a detour to the site of the massacre of Wounded knee and then across the Pacific to the Himalayas and back home to Indiana.

GODLESS - Living a Valuable Life beyond Beliefs
makes the
case that beliefs divide us, but values unite us. So we should fight
religious and political violence with positive values.

Editorial Reviews


"For author Jeff Rasley, the heart of the matter in his new book ... is clearly the two sides to progress.  The book is actually two separate yet inseparable stories. One sensitively captures Mr. Rasley's love affair with the magnificent beauty and magnetism of Mt. Everest and the mountainous region of Nepal, and with the physical, mental and spiritual challenges and rewards of mountain climbing and trekking. The other more compelling story, for most readers, is Rasley's warm, admiring portrait of Nepal's intriguing Sherpa and Rai peoples and their cultures." -Reader Views

"This book reminds me of Three Cups of Tea in that Rasley went to Nepal, saw the needs of the tiny village in the Himalayas, which had no running water and no electricity and badly needed teachers and a school, returned home and made it happen." Bonnie Neely, Real Travel Adventures International Magazine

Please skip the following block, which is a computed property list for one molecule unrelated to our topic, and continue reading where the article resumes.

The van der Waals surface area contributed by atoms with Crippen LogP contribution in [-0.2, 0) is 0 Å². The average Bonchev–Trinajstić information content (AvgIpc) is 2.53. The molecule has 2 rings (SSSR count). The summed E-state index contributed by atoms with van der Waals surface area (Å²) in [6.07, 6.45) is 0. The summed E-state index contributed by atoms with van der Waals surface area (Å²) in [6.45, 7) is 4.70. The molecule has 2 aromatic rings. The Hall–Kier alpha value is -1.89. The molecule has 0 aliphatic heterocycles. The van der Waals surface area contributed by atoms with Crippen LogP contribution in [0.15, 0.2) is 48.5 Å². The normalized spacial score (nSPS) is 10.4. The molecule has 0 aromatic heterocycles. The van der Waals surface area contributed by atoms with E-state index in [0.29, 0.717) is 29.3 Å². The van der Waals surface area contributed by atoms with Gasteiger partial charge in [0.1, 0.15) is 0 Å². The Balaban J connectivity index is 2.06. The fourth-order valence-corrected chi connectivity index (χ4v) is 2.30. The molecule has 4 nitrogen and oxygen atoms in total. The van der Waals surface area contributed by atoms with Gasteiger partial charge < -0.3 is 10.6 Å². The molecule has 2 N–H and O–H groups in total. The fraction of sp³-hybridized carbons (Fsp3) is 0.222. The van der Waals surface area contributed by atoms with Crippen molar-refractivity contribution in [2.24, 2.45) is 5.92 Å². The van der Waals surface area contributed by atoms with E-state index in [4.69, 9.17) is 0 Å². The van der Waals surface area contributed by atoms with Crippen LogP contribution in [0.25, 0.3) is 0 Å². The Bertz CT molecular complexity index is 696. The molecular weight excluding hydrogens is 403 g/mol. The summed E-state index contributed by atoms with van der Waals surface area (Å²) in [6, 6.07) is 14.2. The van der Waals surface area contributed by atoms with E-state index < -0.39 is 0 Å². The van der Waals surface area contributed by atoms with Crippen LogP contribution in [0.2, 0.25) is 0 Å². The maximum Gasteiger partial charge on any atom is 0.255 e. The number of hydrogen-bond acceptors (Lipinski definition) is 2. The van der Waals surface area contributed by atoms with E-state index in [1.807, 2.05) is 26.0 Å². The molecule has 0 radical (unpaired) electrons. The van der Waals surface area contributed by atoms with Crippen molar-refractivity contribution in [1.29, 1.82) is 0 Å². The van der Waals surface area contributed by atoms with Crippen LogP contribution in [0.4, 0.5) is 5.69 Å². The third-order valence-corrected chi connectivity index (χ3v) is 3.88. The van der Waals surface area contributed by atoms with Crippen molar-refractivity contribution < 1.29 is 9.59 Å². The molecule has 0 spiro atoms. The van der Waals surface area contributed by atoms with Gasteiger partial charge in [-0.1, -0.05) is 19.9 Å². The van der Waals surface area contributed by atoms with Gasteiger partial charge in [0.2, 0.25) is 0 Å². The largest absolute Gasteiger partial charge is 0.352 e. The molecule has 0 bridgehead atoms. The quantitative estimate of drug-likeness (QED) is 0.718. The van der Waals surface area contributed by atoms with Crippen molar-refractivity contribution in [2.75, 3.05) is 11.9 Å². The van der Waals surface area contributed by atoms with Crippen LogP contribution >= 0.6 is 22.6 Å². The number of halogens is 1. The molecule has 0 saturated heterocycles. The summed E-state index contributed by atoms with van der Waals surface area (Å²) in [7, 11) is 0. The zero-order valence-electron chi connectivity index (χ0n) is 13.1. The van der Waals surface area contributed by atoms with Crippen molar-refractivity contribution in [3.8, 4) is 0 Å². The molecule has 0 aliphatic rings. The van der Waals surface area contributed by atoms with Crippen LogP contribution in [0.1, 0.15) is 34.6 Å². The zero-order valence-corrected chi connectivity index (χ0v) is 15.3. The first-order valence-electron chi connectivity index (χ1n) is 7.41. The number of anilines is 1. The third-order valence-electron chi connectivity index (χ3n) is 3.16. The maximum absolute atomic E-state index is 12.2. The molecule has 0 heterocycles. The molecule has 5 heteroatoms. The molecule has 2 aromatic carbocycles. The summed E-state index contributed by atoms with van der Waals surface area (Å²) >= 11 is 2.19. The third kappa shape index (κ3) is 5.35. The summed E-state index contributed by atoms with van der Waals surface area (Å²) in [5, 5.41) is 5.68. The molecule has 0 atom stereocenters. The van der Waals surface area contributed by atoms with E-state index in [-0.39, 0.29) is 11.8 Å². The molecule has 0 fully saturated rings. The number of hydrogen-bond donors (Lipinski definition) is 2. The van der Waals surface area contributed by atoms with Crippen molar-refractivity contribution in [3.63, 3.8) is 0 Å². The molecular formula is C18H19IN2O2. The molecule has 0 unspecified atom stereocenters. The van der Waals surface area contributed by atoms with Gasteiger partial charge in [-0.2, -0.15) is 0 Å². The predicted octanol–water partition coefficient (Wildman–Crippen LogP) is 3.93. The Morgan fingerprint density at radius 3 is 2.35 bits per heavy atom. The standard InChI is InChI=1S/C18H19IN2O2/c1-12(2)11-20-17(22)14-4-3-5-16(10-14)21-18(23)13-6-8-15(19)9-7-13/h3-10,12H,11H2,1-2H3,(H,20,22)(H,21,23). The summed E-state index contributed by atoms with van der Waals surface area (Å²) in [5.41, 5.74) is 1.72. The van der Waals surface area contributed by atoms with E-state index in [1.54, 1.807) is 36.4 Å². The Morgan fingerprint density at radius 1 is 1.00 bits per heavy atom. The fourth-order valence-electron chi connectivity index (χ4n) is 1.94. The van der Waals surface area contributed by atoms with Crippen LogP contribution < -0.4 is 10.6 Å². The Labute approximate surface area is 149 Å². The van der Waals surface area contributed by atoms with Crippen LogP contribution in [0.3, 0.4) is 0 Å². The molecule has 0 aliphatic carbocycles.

From the Author

Affluent kids at a wealthy suburban high school, after viewing a slideshow about Basa village, asked me, "Why do the Basa kids seem so much happier than we are.  We have so much and they have so little.  Yet, they are happy and we are stressed and anxious." 

In Light in the Mountains I compare and contrast the culture of those American adolescents with the children of Basa.  In doing so I reveal what I have learned about the communal bonds of Basa village and why it is such a happy place.

A Pinterest photo album related to Light in the Mountains may be found on Jeff Rasley's boards.
Peruse and enjoy the photos.

Product Details

  • File Size: 3888 KB
  • Print Length: 207 pages
  • Simultaneous Device Usage: Unlimited